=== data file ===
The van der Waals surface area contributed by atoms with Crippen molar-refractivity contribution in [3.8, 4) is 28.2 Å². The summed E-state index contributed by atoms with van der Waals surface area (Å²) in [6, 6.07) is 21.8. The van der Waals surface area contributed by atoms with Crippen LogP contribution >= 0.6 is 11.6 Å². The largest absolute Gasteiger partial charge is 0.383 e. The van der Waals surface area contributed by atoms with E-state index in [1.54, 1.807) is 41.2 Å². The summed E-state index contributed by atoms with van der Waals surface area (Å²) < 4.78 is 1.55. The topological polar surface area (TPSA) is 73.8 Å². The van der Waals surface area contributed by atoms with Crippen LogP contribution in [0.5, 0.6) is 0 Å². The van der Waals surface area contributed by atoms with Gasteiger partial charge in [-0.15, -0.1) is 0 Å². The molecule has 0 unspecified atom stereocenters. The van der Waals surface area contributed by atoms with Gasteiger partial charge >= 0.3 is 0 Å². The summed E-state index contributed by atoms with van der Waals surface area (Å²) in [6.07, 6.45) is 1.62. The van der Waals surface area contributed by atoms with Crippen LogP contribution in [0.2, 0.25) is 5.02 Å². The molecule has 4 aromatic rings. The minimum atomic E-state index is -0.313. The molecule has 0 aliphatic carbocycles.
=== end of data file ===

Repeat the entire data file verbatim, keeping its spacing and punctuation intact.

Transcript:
The van der Waals surface area contributed by atoms with Crippen molar-refractivity contribution in [3.8, 4) is 28.2 Å². The summed E-state index contributed by atoms with van der Waals surface area (Å²) in [6, 6.07) is 21.8. The van der Waals surface area contributed by atoms with Crippen LogP contribution >= 0.6 is 11.6 Å². The largest absolute Gasteiger partial charge is 0.383 e. The van der Waals surface area contributed by atoms with E-state index in [1.54, 1.807) is 41.2 Å². The summed E-state index contributed by atoms with van der Waals surface area (Å²) < 4.78 is 1.55. The topological polar surface area (TPSA) is 73.8 Å². The van der Waals surface area contributed by atoms with Crippen LogP contribution in [0.5, 0.6) is 0 Å². The van der Waals surface area contributed by atoms with Gasteiger partial charge in [-0.15, -0.1) is 0 Å². The molecule has 0 unspecified atom stereocenters. The van der Waals surface area contributed by atoms with Gasteiger partial charge >= 0.3 is 0 Å². The summed E-state index contributed by atoms with van der Waals surface area (Å²) in [6.07, 6.45) is 1.62. The van der Waals surface area contributed by atoms with Crippen LogP contribution in [0.2, 0.25) is 5.02 Å². The molecule has 4 aromatic rings. The minimum atomic E-state index is -0.313. The molecule has 0 aliphatic carbocycles.